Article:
Far Out Friday: Three of the dumbest life scams

We’re not sure if these stories are a reason to worry for humanity or marvel at the stupidity of a few.

We’re not sure if these stories are a reason to worry for humanity or marvel at the stupidity of a few.

Four women, a man and a staged funeral

It's the last thing you'd expect from your mortician firend.

Four California women were convicted of wire fraud after they invented a man, faked his death, and then staged a bogus funeral – complete with actors paid to pose as mourners – in order to claim $1.2 million in life insurance benefits.

The FBI caught up with former mortuary worker Jean Crump, 67; Faye Shilling, 61; Barbara Ann Lynn, 64; and Lydia Eileen Pearce, 35, in 2010 after two insurance companies launched an investigation into their claims.

The four women caused bogus death certificates to be prepared, purchased a burial plot, buried an empty casket, and staged a phony funeral to lend credibility to the scheme. It got weirder after two insurance companies began investigating the claims. The women exhumed the casket, filled it with a mannequin and cow parts, and had the casket cremated. They filed false documents with the County of Los Angeles stating that the remains were cremated and scattered at sea, even though no corpse existed. Crump offered a medical doctor $50,000 to create medical records supporting the fake death certificate.

Advisor fakes death to dodge fraud charges

Despite being an insider, a life insurance salesman failed to get away with a multi-million-dollar insurance scheme.

According to court records Aaron Travis Beaird held himself out as a financial advisor to friends and family and members of his church, the Church of Jesus Christ of Latter-Day Saints for about 10 years. But instead of investing conservatively in annuities and life insurance products, Beaird engaged in a scheme to defraud investors by falsely representing those annuity products and life insurance policies and in some cases appropriating annuity payments and policy premiums directly to his personal use. Beaird created false account statements that he provided to his clients making them believe their funds were safely invested and would be available when they needed them.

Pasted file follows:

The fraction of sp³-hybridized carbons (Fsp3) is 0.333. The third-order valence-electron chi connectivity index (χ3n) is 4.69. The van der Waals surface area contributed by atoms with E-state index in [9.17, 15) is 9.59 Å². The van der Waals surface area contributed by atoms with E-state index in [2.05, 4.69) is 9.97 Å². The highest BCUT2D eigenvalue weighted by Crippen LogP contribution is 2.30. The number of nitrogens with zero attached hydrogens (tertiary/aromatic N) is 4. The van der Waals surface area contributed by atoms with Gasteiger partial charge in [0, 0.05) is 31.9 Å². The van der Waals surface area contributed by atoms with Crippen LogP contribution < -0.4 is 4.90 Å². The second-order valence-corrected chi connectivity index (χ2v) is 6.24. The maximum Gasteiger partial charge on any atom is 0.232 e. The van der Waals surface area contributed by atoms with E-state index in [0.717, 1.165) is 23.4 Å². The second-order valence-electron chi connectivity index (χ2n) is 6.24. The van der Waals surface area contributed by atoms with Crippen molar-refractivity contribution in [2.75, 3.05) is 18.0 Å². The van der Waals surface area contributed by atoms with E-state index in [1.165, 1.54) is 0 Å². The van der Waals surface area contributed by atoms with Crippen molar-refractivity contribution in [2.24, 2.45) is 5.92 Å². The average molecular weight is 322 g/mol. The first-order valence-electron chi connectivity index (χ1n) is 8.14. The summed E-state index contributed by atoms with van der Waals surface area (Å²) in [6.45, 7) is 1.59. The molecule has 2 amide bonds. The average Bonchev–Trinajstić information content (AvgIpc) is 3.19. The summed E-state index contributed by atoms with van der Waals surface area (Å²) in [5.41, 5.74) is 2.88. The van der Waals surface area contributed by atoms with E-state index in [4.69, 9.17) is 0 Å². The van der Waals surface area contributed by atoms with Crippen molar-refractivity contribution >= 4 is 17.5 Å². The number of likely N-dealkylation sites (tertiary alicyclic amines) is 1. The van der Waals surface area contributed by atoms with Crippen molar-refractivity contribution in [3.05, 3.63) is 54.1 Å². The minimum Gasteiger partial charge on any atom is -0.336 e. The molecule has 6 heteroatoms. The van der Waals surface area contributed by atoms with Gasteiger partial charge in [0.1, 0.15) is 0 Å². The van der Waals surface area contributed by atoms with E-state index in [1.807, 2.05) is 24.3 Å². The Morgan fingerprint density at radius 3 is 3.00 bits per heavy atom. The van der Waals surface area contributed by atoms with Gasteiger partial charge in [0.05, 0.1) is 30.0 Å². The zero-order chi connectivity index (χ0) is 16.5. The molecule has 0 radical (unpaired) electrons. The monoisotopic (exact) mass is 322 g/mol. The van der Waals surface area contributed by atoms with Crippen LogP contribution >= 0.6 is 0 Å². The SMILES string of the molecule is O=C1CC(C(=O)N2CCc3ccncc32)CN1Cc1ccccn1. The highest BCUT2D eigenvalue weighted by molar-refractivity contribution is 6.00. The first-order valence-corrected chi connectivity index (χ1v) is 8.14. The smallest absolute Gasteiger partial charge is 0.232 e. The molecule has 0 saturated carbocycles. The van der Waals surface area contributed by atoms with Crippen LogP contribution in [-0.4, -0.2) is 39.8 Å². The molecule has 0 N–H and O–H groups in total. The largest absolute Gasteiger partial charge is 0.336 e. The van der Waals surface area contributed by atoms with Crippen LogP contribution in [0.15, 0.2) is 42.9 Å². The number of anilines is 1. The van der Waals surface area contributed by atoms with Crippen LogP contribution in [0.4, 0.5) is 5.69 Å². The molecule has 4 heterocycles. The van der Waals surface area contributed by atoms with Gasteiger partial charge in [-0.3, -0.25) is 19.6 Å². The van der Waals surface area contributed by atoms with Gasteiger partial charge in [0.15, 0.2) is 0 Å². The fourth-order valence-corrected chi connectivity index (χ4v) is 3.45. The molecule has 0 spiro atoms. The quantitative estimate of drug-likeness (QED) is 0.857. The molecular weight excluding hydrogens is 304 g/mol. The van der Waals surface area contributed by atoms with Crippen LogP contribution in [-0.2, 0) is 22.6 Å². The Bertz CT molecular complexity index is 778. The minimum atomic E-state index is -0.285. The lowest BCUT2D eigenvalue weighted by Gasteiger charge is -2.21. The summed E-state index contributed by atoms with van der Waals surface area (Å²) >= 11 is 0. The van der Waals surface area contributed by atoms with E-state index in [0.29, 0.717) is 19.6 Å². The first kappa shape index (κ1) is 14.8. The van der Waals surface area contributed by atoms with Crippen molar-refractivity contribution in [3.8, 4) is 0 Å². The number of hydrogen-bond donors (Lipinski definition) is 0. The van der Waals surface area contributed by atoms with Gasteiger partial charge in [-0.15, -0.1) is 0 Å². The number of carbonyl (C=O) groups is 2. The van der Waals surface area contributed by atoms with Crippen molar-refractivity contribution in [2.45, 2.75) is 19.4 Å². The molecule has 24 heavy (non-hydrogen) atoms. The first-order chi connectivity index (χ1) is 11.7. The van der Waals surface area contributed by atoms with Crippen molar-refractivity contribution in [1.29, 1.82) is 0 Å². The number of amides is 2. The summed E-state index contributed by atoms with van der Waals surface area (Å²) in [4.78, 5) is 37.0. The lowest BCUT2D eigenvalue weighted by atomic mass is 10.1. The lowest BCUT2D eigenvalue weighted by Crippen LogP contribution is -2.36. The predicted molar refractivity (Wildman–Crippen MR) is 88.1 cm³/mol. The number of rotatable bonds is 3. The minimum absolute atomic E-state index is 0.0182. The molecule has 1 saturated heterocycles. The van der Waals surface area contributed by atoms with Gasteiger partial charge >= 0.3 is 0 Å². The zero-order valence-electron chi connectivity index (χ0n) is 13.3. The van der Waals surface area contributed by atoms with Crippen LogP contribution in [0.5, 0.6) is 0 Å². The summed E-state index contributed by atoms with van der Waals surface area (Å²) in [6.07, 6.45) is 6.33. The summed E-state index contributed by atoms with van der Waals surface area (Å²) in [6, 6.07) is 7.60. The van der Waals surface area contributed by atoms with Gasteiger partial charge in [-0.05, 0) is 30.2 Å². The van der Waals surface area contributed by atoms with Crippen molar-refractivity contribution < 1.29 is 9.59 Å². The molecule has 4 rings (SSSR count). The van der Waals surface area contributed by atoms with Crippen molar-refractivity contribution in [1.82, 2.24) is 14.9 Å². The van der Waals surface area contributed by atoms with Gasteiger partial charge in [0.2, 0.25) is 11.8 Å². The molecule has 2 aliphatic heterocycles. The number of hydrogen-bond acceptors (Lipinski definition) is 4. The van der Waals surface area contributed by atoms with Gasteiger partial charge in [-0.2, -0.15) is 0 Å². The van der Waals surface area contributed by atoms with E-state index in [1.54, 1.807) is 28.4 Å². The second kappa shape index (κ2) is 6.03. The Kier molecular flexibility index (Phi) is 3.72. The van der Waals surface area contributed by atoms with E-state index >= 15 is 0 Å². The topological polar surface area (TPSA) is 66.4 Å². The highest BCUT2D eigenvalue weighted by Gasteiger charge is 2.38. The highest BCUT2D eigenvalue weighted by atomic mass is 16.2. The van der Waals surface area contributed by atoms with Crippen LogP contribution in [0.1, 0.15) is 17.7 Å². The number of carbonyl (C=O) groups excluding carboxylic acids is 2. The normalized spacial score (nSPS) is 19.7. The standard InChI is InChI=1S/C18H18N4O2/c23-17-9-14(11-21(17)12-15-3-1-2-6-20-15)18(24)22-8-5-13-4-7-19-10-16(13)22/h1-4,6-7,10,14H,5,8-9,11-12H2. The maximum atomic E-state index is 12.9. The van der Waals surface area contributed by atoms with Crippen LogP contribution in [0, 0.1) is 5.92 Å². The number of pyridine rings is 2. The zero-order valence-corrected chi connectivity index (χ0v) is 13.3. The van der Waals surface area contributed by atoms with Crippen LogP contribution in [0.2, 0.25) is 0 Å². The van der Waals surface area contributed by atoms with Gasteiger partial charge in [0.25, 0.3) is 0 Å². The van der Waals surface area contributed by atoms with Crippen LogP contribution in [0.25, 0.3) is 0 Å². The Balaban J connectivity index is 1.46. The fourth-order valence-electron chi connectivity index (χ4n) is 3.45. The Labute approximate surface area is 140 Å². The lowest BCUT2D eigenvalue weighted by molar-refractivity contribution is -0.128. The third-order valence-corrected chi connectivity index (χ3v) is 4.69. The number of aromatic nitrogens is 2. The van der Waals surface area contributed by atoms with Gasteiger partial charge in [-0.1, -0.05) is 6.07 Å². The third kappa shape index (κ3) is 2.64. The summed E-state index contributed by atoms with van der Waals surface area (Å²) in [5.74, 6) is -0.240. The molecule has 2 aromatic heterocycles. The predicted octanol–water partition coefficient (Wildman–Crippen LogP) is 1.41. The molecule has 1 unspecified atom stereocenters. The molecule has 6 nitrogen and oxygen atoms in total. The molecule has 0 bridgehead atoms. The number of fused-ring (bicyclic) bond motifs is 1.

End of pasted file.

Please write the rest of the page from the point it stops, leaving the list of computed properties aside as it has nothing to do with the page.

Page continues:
In the fall of 2011, Beaird took $500,000 from a client’s investment account without authorization and used some of it to purchase a life insurance policy on the client. In June 2012, Beaird filed to receive a death benefit on the policy even though the insured was still living. The insurance company confronted Beaird, and he disappeared from Enumclaw. Shortly after his disappearance, his car was found by a bridge with a suicide note inside. He had also mailed letters to several clients, confessing his fraud and advising them of his intent to take his own life.

Further investigation revealed Beaird had taken a taxi to Seattle-Tacoma airport and flown to Scotland. He returned a week later and was arrested. The loss amount of his scheme is estimated at $5.7 million. He was sentenced to seven years in prison, three years of supervised release, and restitution in the amount of $5,700,000.

Wife helps husband dig up a dead body, burn it and file a claim

There really are no bounds on the power of love… or stupidity.

Molly Daniels, then 25, helped her husband dig up the corpse of a deceased 81-year-old woman dressed her in his own clothes, and burned her beyond recognition in a car wreck.

Daniels then attempted to collect $110,000 from his recently-filed life insurance policy, claiming he had been killed in a car accident.
When state police launched an investigation, they found Clayton Wayne Daniels alive at home––with dyed hair and a fake moustache. His wife was sentenced to 20 years in prison in 2005 for her role in filing the claim.